By Dr Oliver Tearle
The word ‘scared’ can be very useful in writing and speech: its short, monosyllabic structure convey an urgent feeling of fear and can be applied to a wide range of different situations. One can be scared of something: scared of ghosts, scared of the dark, and so on. One can be scared by something, such as a sudden noise in the middle of the night, or by some more general and existential threat: one might talk of being scared of what the future holds, for instance.
As the above paragraph makes clear, scared is such a wide-ranging and useful word that it can become very easy to overuse it. What alternatives are on offer to the writer, then? Below, we introduce some of the best scared synonyms: words which mean much the same thing, albeit with some minor differences between them.
We’ll group together the synonyms, to make it easier to identify what they mean. After we’ve discussed some useful synonyms, we’ll also explore the best antonyms for being scared.
We have the Vikings to thank for the word ‘scared’. It’s ultimately from skirra, an Old Norse term meaning ‘to shrink from’ or ‘to avoid conflict or trouble’. But fear and fright, which are both Germanic in origin, have also provided us with some useful synonyms for scared.
The best-known of these are AFRAID, FRIGHTENED, and FEARFUL. However, AFEARED is a more archaic or old-fashioned way of saying afraid: it may no longer be in common use, but you might encounter it in Shakespeare, for instance.
Being afraid or frightened both convey a general state of fear: this is being scared in a long-term, ongoing way. If you’re afraid of the dark, that isn’t a one-off experience, but a chronic one, effectively.
But there are other ways of feeling scared. Consider the suite of synonyms which we owe to the word terror. This is a different kind of fear: it’s a state of extreme or intense fear, and so a stronger term than scared. Terror is derived from a French word (terreur), denoting such an extreme state. Words that fall into this category include TERRIFIED, TERROR-STRICKEN and TERROR-STRUCK, and TERRORISED – this last one implying that someone is deliberately trying to keep you in a permanent state of terror.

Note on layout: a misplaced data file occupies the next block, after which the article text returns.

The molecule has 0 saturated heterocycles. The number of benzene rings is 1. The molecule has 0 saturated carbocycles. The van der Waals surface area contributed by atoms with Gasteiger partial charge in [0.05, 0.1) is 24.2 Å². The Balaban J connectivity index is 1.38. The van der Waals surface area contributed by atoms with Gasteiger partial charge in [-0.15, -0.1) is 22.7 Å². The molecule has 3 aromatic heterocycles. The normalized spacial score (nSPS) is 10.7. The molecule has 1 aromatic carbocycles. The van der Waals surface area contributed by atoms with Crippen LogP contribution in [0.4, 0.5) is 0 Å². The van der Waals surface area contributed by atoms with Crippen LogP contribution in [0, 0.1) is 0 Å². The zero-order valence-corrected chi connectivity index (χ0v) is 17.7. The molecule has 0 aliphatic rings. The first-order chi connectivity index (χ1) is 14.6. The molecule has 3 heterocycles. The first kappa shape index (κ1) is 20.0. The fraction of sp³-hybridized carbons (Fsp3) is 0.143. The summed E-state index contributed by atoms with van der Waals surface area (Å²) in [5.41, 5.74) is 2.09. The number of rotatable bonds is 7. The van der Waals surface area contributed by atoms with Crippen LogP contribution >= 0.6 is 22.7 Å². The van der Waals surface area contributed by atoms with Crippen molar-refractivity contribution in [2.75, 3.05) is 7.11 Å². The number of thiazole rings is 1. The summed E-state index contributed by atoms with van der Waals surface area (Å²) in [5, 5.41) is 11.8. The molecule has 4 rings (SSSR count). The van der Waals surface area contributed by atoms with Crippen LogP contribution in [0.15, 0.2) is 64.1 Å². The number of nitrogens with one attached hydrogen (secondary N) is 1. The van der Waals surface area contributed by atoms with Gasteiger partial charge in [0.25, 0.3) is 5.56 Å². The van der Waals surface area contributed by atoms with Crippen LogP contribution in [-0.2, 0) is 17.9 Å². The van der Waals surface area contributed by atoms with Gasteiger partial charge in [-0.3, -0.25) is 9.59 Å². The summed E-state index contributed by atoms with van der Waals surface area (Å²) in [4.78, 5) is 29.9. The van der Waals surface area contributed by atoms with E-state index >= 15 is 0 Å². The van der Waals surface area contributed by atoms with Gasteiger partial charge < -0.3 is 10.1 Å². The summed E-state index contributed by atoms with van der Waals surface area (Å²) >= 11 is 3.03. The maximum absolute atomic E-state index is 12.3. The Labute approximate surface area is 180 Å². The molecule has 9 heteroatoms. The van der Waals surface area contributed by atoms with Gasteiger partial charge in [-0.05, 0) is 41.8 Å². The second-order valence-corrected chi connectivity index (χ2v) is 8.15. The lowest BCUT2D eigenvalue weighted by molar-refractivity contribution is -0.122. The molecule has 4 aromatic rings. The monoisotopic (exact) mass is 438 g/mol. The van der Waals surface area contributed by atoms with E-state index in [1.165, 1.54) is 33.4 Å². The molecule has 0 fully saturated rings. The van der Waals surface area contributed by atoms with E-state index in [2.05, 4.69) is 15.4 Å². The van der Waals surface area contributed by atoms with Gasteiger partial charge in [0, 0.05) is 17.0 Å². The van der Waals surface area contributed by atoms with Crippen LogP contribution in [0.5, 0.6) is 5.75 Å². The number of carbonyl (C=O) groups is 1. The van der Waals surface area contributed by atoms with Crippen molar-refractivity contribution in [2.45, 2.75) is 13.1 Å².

Being INTIMIDATED – in other words, feeling threatened by something and made to feel scared – is a slightly milder version of this feeling. It’s easy to overlook this word’s relationship to timid, but that’s literally its derivation, and what it means: to render somebody timid by overawing them, whether by threatening behaviour or outright violence.
A couple of other words which, whilst not derived from the word terror, convey a similar state of intense fear, are PETRIFIED and HORRIFIED. The former comes from the Greek petros meaning ‘rock’ or ‘stone’: it’s the same derivation as the word petrol and even the boys’ name Peter. To be petrified is to be paralysed with fear: it’s as if you’ve been turned to stone, rooted to the spot with terror.
Curiously, this wasn’t the original meaning of petrified. Initially it referred to the act of literally converting something into stone, and then it actually meant ‘to deprive of feeling’, as though turning something into the unfeeling stuff of stone – almost the opposite meaning to ‘fill something with fear’.
The Oxford English Dictionary (OED) cites John Denham in 1667 as the earliest recorded use of the word to mean paralysed with fear: ‘Others, that survey’d the Corps so clear Said he was onely petrifi’d for fear.’
An intense but perhaps short-lived bout of fear can be described using two different synonyms for scared: ALARMED and STARTLED. In both cases, there is an element of shock or nasty surprise to the fear – so, for instance, one might be alarmed by recent unexpected developments or startled by a sudden sound in the darkness when in the house alone at night.
Fear can take many forms. And often it can make us NERVOUS or UNNERVED: both words which suggest that something has scared us so much as to make us ANXIOUS or WORRIED about something. Note: you can be anxious about something, and you can be worried about OR worried by something, but you can’t be anxious by something, because worried is derived from a verb (to worry), whereas anxious is simply an adjective.
Other similar words include both formal and more colloquial or even slang terms, such as SHAKEN, FRANTIC, AGITATED, PANICKY and PANIC-STRICKEN, JUMPY, JITTERY, QUIVERY, COWED, HYSTERICAL, and SPOOKED.
More colloquial phrases which are synonymous with a state of fear or worry are BESIDE ONESELF, SHAKING LIKE A LEAF, ALL A-QUIVER, SCARED WITLESS (or something that rhymes with witless), and ON EDGE.
What’s the opposite of being or feeling scared? Some useful antonyms – words which mean the opposite of ‘scared’ – include CALM, LAID-BACK, UNPERTURBED, UNFAZED, BRAVE, COURAGEOUS, CONFIDENT – and, of course, UNAFRAID.